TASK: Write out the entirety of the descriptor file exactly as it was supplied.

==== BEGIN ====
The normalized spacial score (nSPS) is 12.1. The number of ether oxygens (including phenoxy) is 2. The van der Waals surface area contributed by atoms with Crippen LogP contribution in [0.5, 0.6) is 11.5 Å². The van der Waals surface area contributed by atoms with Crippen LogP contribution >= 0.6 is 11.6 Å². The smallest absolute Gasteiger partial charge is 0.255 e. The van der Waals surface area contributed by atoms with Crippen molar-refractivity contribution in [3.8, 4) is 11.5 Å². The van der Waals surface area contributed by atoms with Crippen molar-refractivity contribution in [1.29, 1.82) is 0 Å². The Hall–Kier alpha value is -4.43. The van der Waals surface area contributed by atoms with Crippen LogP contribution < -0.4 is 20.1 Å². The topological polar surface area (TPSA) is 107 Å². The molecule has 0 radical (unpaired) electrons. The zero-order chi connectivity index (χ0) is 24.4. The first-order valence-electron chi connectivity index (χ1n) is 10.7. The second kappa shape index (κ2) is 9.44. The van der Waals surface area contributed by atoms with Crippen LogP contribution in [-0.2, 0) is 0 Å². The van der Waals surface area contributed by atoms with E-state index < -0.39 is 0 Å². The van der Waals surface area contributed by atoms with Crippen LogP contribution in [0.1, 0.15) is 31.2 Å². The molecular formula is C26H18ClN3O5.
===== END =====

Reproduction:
The normalized spacial score (nSPS) is 12.1. The number of ether oxygens (including phenoxy) is 2. The van der Waals surface area contributed by atoms with Crippen LogP contribution in [0.5, 0.6) is 11.5 Å². The van der Waals surface area contributed by atoms with Crippen LogP contribution >= 0.6 is 11.6 Å². The smallest absolute Gasteiger partial charge is 0.255 e. The van der Waals surface area contributed by atoms with Crippen molar-refractivity contribution in [3.8, 4) is 11.5 Å². The van der Waals surface area contributed by atoms with Crippen molar-refractivity contribution in [1.29, 1.82) is 0 Å². The Hall–Kier alpha value is -4.43. The van der Waals surface area contributed by atoms with Crippen LogP contribution < -0.4 is 20.1 Å². The topological polar surface area (TPSA) is 107 Å². The molecule has 0 radical (unpaired) electrons. The zero-order chi connectivity index (χ0) is 24.4. The first-order valence-electron chi connectivity index (χ1n) is 10.7. The second kappa shape index (κ2) is 9.44. The van der Waals surface area contributed by atoms with Crippen LogP contribution in [-0.2, 0) is 0 Å². The van der Waals surface area contributed by atoms with E-state index < -0.39 is 0 Å². The van der Waals surface area contributed by atoms with Crippen LogP contribution in [0.1, 0.15) is 31.2 Å². The molecular formula is C26H18ClN3O5.